- 11 Mar 2002
By the by, the rough rule of 1 litre for every 5hp of output is actually valid not only at WOT, but through the whole normal range.The WOT figure complies with the Hp / 5 calcs for reference
The problem is that it's difficult to find the corresponding numbers, because the output in hp along the prop demand curve is normally not included in the manufacturer's specs (with the notable exception of Caterpillar).
But we can cross check if the rule is valid also based on the above MAN table, with some patience.
And also with no patience at all, for those who already invested 15 mins or so in preparing a simple spreadsheet.
Let's take 1800rpm for instance, at which the above table tells us that the engine can produce up to 714hp at full load.
But the fuel burn of 82 l/h is related to the output at prop demand, hence at a much lower load.
What we don't know if how much power the engine actually produces, at that rpm and burning that amount of fuel.
Otoh, they also declare the specific fuel consumption (aka BSFC) at 1800rpm, i.e. 216 g/kWh.
Incidentally, this already tell us that the engine, when producing X hp (X being still unknown for the moment) at 1800rpm, is slightly more efficient than at WOT, where the BSFC is 230 g/kWh.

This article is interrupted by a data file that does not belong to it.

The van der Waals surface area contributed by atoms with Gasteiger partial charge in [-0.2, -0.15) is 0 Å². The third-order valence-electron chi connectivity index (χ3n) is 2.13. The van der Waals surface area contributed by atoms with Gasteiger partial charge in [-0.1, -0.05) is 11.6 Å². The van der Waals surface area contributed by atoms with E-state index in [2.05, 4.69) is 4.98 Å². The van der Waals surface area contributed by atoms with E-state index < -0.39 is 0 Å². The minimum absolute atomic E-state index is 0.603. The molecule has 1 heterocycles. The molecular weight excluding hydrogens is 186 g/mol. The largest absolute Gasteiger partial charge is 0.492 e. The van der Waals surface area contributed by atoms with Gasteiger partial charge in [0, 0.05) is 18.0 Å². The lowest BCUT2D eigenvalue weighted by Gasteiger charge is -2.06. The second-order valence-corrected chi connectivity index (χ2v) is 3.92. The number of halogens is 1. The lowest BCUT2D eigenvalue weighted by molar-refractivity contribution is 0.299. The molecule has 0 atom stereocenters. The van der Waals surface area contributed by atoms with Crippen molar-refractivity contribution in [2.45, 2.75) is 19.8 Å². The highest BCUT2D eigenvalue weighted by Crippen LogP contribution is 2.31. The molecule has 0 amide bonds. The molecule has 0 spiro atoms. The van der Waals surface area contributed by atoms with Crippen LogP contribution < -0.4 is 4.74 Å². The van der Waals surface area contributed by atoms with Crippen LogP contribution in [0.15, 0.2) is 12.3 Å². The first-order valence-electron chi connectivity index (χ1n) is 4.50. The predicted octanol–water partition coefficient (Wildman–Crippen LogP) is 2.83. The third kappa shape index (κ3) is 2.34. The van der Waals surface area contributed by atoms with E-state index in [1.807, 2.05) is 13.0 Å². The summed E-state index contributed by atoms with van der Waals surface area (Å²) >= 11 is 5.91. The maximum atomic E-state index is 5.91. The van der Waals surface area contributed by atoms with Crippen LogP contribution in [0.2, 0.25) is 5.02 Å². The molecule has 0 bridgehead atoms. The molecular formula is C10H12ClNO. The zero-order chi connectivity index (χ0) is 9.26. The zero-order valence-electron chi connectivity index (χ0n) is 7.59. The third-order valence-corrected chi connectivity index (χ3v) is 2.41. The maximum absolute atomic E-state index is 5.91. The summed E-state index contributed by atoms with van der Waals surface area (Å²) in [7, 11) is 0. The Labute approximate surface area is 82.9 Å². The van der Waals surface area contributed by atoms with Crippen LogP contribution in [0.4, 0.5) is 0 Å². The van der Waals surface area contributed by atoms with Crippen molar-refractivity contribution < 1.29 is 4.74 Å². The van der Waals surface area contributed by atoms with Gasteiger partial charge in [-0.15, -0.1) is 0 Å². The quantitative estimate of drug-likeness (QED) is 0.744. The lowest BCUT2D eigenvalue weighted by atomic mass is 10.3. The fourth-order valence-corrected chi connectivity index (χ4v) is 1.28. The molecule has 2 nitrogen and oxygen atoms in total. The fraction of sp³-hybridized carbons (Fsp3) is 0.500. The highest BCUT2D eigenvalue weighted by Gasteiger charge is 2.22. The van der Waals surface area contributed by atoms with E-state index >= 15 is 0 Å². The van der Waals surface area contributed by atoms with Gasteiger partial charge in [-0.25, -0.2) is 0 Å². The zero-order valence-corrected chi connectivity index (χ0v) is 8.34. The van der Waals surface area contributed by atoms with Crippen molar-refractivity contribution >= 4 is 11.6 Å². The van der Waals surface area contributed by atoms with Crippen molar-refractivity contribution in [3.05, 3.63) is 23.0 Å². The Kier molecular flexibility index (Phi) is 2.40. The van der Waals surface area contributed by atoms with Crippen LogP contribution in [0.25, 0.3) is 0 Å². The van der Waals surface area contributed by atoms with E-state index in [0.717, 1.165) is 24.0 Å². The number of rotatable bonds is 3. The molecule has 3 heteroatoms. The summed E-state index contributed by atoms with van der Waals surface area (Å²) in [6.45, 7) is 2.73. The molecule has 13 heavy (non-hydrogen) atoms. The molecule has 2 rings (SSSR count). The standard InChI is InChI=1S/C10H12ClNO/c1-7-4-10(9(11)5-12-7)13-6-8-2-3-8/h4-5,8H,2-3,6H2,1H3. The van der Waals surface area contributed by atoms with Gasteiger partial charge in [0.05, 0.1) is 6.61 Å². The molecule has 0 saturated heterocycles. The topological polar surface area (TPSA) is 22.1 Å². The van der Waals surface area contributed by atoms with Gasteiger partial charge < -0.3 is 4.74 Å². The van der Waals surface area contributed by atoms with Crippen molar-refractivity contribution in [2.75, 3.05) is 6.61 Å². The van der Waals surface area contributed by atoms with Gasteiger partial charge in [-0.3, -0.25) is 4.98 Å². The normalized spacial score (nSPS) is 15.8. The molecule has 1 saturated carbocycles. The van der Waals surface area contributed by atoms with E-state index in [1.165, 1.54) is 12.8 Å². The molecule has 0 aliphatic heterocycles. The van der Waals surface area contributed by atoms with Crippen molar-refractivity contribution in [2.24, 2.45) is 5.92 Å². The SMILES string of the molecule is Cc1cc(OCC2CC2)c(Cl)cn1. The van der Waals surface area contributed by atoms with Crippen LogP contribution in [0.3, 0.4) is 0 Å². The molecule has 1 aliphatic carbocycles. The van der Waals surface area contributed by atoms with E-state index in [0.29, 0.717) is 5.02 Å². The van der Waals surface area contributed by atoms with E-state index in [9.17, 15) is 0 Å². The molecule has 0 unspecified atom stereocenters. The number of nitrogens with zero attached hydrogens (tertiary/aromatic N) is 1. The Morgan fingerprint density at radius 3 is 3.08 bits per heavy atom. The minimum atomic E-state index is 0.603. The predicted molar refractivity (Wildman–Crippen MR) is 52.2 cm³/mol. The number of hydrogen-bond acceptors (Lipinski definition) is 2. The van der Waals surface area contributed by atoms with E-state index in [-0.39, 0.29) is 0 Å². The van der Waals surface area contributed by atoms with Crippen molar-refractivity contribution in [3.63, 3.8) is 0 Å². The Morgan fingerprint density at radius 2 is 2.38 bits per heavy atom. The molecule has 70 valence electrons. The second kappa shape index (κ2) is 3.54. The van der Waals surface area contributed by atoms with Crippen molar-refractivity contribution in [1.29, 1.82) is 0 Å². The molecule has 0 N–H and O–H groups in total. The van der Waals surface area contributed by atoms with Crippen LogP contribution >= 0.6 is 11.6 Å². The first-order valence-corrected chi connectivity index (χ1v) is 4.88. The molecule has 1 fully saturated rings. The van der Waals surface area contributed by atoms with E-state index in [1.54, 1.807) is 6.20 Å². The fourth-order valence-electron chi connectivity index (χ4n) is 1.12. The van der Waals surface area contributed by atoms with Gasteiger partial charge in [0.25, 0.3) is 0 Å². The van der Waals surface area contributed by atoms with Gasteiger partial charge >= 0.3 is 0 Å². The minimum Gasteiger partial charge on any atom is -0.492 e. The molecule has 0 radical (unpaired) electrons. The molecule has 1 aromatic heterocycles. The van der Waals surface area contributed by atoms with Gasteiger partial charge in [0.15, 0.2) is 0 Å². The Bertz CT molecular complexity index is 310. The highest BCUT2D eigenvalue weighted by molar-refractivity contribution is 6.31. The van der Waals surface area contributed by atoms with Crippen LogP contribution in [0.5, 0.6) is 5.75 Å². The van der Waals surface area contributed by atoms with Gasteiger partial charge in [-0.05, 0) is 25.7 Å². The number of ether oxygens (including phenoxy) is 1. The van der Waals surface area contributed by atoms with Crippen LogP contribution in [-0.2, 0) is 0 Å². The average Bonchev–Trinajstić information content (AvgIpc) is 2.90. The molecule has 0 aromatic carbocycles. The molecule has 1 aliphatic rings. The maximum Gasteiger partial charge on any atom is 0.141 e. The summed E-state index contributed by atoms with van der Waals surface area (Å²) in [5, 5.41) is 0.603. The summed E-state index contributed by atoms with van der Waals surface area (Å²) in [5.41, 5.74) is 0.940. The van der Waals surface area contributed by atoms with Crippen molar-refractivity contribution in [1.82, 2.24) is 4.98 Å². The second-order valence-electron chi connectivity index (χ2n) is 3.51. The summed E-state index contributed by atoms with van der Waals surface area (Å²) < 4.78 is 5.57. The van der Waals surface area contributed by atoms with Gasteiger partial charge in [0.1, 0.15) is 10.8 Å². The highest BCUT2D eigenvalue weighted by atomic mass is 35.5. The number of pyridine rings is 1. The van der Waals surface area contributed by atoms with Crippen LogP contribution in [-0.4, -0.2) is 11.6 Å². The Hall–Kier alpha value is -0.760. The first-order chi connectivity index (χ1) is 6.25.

But I digress.
Back to the point, are these numbers sufficient to understand how many hp the engine produces at 1800 while burning 82 l/h?
The answer is yes, and what we must do is:
1) convert g/kWh in l/kWh. Using a factor of 0.85 for the specific weight of diesel, 216 g/kWh translates into 0.254 l/kWh.
2) divide 82 l/h by 0.254. The result is 323, and this is the output measured in kW.
3) make a kW to hp conversion, and 323 becomes 433hp.
Now, dividing 433 by 82, we get a factor of 5.28, which is a bit better than the 4.94 at WOT, but yet again in the usual 5hp/litre ballpark.
As a side note, it's interesting to see that with these engines the fuel burn at 1800rpm could be anywhere between 82 l/h with an output of 433hp, and up to 133 l/h with a max output of 714hp at full load.
The first assumes a boat whose hull requires exactly as much power as predicted by the theoretical prop demand curve, while the latter indicates either an overpropped boat, or a fouled hull, or whatever.
And it's in any case a condition better avoided, obviously: high EGT, and all that!
But it might well be that at the same rpm, one boat burns 82 l/h and another 90, 100, or even more - nothing wrong with that.
It just means that their REAL prop demand curves (as opposed to the manufacturer one, which is theoretical) are different.
At the opposite extreme, the engine could also burn much LESS than 82 l/h of course, if lightly loaded.
Up to the absolute minimum of running out of gear, and burning only as much as required to keep all the internal iron bits spinning.
But actually, I've yet to come across a P boat which burns less than what the engine manufacturer's prop demand curve suggests.
Fwiw, when compared to Cat prop demand curves, my old lady was right on the money at 9 kts, burned even less at 8 kts and below, and progressively more above 9 kts.
But D boats are another kettle of fish, obviously.
All that said, I'll have some sleep.
These lockdown night habits aren't healthy...
...But tomorrow, boating time, yippee!